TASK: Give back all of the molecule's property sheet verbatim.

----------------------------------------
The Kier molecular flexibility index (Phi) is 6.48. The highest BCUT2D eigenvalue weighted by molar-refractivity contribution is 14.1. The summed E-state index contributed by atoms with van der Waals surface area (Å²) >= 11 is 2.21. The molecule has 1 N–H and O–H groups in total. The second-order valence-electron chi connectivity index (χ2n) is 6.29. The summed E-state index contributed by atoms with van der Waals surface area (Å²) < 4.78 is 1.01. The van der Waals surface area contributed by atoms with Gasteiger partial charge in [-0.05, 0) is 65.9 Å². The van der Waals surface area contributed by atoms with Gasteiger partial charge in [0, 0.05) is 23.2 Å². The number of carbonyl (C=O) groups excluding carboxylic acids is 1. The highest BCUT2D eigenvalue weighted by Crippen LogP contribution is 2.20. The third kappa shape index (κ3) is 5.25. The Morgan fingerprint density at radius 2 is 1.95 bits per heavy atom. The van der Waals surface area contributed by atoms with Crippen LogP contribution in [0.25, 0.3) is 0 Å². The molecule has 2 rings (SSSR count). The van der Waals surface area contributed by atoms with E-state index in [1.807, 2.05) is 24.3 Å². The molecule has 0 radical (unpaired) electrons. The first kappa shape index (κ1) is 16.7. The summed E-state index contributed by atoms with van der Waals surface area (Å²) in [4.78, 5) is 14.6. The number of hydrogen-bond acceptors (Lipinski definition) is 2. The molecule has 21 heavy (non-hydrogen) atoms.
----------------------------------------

The Kier molecular flexibility index (Phi) is 6.48. The highest BCUT2D eigenvalue weighted by molar-refractivity contribution is 14.1. The summed E-state index contributed by atoms with van der Waals surface area (Å²) >= 11 is 2.21. The molecule has 1 N–H and O–H groups in total. The second-order valence-electron chi connectivity index (χ2n) is 6.29. The summed E-state index contributed by atoms with van der Waals surface area (Å²) < 4.78 is 1.01. The van der Waals surface area contributed by atoms with Gasteiger partial charge in [-0.05, 0) is 65.9 Å². The van der Waals surface area contributed by atoms with Gasteiger partial charge in [0, 0.05) is 23.2 Å². The number of carbonyl (C=O) groups excluding carboxylic acids is 1. The highest BCUT2D eigenvalue weighted by Crippen LogP contribution is 2.20. The third kappa shape index (κ3) is 5.25. The Morgan fingerprint density at radius 2 is 1.95 bits per heavy atom. The van der Waals surface area contributed by atoms with Crippen LogP contribution in [0.25, 0.3) is 0 Å². The molecule has 2 rings (SSSR count). The van der Waals surface area contributed by atoms with E-state index in [1.807, 2.05) is 24.3 Å². The molecule has 0 radical (unpaired) electrons. The first kappa shape index (κ1) is 16.7. The summed E-state index contributed by atoms with van der Waals surface area (Å²) in [4.78, 5) is 14.6. The number of hydrogen-bond acceptors (Lipinski definition) is 2. The molecule has 21 heavy (non-hydrogen) atoms.